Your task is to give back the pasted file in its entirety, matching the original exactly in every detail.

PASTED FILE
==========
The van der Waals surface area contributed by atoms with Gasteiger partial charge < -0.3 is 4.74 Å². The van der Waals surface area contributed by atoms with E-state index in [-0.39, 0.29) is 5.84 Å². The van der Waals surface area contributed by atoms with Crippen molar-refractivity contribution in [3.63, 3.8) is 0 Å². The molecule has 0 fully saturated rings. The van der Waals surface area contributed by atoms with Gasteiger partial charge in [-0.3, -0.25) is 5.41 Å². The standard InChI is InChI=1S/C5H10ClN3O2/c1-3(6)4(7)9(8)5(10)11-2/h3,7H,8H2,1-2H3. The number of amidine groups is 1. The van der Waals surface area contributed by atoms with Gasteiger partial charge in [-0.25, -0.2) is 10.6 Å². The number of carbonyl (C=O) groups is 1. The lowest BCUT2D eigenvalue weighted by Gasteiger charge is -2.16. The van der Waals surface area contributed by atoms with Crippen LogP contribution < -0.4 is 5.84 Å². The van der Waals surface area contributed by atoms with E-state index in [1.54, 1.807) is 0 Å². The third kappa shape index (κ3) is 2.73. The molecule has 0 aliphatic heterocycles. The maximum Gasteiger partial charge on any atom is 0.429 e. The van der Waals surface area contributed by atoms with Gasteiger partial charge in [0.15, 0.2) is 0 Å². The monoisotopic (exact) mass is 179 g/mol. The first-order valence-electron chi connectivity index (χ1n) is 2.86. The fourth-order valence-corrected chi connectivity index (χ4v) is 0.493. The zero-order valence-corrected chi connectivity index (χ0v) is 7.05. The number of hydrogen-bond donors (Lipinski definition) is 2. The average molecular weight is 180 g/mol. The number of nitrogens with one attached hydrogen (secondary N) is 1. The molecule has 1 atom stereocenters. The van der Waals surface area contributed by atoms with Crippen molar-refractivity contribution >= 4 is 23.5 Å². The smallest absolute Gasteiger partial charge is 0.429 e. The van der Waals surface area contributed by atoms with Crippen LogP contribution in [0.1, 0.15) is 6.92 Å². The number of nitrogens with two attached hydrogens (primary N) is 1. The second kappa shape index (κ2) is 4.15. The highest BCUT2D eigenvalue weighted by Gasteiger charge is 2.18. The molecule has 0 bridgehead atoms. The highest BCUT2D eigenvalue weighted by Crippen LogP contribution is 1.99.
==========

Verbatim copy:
The van der Waals surface area contributed by atoms with Gasteiger partial charge < -0.3 is 4.74 Å². The van der Waals surface area contributed by atoms with E-state index in [-0.39, 0.29) is 5.84 Å². The van der Waals surface area contributed by atoms with Crippen molar-refractivity contribution in [3.63, 3.8) is 0 Å². The molecule has 0 fully saturated rings. The van der Waals surface area contributed by atoms with Gasteiger partial charge in [-0.3, -0.25) is 5.41 Å². The standard InChI is InChI=1S/C5H10ClN3O2/c1-3(6)4(7)9(8)5(10)11-2/h3,7H,8H2,1-2H3. The number of amidine groups is 1. The van der Waals surface area contributed by atoms with Gasteiger partial charge in [-0.25, -0.2) is 10.6 Å². The number of carbonyl (C=O) groups is 1. The lowest BCUT2D eigenvalue weighted by Gasteiger charge is -2.16. The van der Waals surface area contributed by atoms with Crippen LogP contribution < -0.4 is 5.84 Å². The van der Waals surface area contributed by atoms with E-state index in [1.54, 1.807) is 0 Å². The third kappa shape index (κ3) is 2.73. The molecule has 0 aliphatic heterocycles. The maximum Gasteiger partial charge on any atom is 0.429 e. The van der Waals surface area contributed by atoms with Gasteiger partial charge in [0.15, 0.2) is 0 Å². The monoisotopic (exact) mass is 179 g/mol. The first-order valence-electron chi connectivity index (χ1n) is 2.86. The fourth-order valence-corrected chi connectivity index (χ4v) is 0.493. The zero-order valence-corrected chi connectivity index (χ0v) is 7.05. The number of hydrogen-bond donors (Lipinski definition) is 2. The average molecular weight is 180 g/mol. The number of nitrogens with one attached hydrogen (secondary N) is 1. The molecule has 1 atom stereocenters. The van der Waals surface area contributed by atoms with Crippen molar-refractivity contribution >= 4 is 23.5 Å². The smallest absolute Gasteiger partial charge is 0.429 e. The van der Waals surface area contributed by atoms with Crippen LogP contribution in [0.1, 0.15) is 6.92 Å². The number of nitrogens with two attached hydrogens (primary N) is 1. The second kappa shape index (κ2) is 4.15. The highest BCUT2D eigenvalue weighted by Gasteiger charge is 2.18. The molecule has 0 bridgehead atoms. The highest BCUT2D eigenvalue weighted by Crippen LogP contribution is 1.99.